Perhaps more importantly, the film completely avoids obvious CGI (Poor Things doesn’t, incidentally). That’s certainly welcome, and in-camera effects techniques are seductive because they make it seem that the hugely spectacular results we see in films like Oppenheimer are the sort of thing that can be achieved by a sufficiently ingenious group of indie filmmakers in a garage.

Which is more or less true, as was shown by William H. Baker’s YouTube video in which a sufficiently ingenious group of indie filmmakers do just that, producing a recreation of several key effects from Oppenheimer that could be described as pixel-for-pixel—if only Oppenheimer had been made of pixels rather than film grains. What’s more difficult to duplicate is the rest of the film, which, like most Nolan productions, is based on a gigantic production design effort.

In-camera techniques continue through the whole movie, with classic cloud tank effects, falling glitter, whirling reflections, and scattered pyrotechnics used to illustrate Oppenheimer’s thought process. Dissociated background effects were created by projecting a photograph of a scene onto that scene, and microscopically disturbing the projection. Cillian Murphy, in the title role, has described watching Nolan clamber into position with various contraptions to create these effects—and marveled at the ability to watch them happening on set.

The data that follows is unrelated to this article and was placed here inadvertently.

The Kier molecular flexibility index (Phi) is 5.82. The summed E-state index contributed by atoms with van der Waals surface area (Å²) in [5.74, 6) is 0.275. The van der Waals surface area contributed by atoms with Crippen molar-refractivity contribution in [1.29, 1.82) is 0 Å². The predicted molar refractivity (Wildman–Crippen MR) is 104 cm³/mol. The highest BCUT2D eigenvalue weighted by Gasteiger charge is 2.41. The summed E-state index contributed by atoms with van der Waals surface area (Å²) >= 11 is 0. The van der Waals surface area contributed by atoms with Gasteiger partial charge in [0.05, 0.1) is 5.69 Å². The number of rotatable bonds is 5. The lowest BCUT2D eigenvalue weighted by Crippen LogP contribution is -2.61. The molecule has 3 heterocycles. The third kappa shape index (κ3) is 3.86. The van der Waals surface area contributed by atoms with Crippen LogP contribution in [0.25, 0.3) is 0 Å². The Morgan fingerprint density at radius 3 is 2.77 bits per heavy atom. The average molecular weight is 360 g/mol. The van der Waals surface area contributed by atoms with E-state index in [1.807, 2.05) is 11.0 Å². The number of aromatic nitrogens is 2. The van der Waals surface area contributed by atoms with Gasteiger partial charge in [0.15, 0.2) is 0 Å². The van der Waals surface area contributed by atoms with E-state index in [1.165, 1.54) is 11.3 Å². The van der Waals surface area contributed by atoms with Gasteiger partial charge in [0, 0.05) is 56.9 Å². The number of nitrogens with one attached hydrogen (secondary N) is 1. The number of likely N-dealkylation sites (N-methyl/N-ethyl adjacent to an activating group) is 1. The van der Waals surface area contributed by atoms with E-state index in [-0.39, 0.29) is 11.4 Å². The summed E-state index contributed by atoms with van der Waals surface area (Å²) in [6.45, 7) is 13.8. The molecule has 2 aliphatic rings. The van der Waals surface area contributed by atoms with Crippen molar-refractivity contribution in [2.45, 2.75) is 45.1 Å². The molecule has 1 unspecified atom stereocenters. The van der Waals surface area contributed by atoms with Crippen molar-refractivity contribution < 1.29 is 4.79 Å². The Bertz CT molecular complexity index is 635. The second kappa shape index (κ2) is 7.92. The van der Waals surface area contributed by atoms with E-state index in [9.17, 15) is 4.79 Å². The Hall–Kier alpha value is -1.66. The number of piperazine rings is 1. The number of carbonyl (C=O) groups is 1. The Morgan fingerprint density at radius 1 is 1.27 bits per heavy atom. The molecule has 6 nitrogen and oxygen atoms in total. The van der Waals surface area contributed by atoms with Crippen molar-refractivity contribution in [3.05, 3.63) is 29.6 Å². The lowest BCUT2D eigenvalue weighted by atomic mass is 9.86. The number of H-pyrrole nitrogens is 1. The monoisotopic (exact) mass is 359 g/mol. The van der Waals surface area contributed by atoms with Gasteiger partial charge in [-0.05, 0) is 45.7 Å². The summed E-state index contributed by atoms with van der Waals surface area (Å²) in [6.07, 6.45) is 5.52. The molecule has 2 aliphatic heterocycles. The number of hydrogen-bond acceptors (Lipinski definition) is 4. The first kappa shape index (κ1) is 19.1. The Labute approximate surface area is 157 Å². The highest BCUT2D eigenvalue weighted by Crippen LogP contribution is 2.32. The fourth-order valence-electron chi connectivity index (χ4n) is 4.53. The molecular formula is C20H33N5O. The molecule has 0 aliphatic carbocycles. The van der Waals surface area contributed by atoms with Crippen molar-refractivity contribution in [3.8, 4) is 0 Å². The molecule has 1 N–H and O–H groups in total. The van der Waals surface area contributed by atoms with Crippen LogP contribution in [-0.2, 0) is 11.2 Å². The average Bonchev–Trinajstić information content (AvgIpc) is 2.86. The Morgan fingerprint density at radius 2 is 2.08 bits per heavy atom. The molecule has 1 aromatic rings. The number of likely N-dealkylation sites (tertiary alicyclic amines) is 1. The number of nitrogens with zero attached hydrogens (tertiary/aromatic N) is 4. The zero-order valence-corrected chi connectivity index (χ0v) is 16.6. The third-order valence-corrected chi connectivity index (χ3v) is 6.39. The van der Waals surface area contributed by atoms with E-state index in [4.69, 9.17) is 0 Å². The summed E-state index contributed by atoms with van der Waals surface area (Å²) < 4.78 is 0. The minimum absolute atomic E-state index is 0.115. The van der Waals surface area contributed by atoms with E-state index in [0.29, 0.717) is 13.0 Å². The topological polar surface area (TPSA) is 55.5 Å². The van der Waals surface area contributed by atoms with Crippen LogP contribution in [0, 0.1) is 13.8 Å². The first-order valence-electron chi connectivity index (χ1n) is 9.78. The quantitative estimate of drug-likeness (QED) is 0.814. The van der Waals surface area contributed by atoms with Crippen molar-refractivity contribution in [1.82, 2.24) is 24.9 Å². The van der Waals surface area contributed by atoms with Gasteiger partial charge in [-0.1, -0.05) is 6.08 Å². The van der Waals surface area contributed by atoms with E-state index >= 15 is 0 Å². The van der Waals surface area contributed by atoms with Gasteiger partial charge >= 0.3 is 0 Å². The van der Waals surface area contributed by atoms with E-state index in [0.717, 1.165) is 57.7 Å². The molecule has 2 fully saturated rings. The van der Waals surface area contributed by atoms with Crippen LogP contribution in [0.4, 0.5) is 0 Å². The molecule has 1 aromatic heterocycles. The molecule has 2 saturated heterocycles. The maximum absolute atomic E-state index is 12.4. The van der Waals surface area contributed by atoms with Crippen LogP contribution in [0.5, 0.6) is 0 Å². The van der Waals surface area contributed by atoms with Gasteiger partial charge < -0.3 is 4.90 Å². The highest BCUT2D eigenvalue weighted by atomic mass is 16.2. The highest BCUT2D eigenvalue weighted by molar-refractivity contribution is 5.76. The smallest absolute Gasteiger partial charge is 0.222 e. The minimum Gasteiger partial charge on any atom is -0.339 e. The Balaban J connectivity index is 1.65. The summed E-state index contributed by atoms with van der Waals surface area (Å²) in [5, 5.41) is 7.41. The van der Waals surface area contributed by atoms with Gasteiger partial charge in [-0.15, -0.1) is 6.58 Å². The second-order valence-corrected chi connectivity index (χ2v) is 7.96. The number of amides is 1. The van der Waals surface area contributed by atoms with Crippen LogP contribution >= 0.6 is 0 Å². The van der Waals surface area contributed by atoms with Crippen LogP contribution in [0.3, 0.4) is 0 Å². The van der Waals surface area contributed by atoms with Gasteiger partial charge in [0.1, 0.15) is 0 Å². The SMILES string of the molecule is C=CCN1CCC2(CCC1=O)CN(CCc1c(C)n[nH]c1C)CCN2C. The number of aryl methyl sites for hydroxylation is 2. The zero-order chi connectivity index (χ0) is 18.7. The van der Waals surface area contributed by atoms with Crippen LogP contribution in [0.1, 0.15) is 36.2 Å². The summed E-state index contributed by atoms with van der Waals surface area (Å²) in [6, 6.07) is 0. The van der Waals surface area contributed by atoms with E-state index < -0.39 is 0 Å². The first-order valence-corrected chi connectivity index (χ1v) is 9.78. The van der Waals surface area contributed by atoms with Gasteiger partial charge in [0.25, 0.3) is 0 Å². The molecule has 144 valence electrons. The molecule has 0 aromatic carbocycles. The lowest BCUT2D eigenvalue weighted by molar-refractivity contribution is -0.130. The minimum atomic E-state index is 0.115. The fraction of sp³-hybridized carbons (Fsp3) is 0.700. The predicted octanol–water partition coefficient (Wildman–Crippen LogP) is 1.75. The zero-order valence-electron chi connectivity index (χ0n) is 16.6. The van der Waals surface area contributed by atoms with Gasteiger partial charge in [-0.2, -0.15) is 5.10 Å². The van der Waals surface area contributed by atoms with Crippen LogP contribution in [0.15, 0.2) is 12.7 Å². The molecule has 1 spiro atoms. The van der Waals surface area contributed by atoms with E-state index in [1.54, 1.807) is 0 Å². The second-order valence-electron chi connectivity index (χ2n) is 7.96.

Despite the vast implications of the events it depicts, Oppenheimer is a more intimate film than something like Interstellar. It deals mostly with people, not black holes, and as such the big 65mm frame is perhaps even more important. One of the reasons people like large-format cameras in general is because they allow for more depth of field control on wide lenses and in facial closeups in enclosed environments. Van Hoytema’s work on Oppenheimer does a lot of this, stacking faces in corridors and offices and selecting a subject with both focus and light.

Oppenheimer is an example of the sort of filmmaking that seems to be keeping cinema alive at the moment. It’s easy to chortle at the realization that four out of the five productions up for awards this year use monochrome images at least in part, but the more profound realization is perhaps that they’re all real.

Yes, there’s CGI in Poor Things, but it was shot on film on huge sets using an eclectic selection of lenses and film stocks. El Conde was shot digitally, but the gentle look of the monochrome image, and the reality of what’s happening in front of the camera, might encourage people to think otherwise.

None of that is cheap, and we wouldn’t usually expect the Academy Awards to feature too many cheap films. Still, if all this black and white makes people think more about composition, blocking, framing, and lighting in depth, that’s fantastic—because those techniques work at every level.

Phil Rhodes

Phil Rhodes is a cinematographer with over 20 years' experience in just about every area of production and post. He stopped working behind the camera because he was tired of eating lunch from a magliner, and has spent much of his time since lamenting that the food is the best part of on-set work.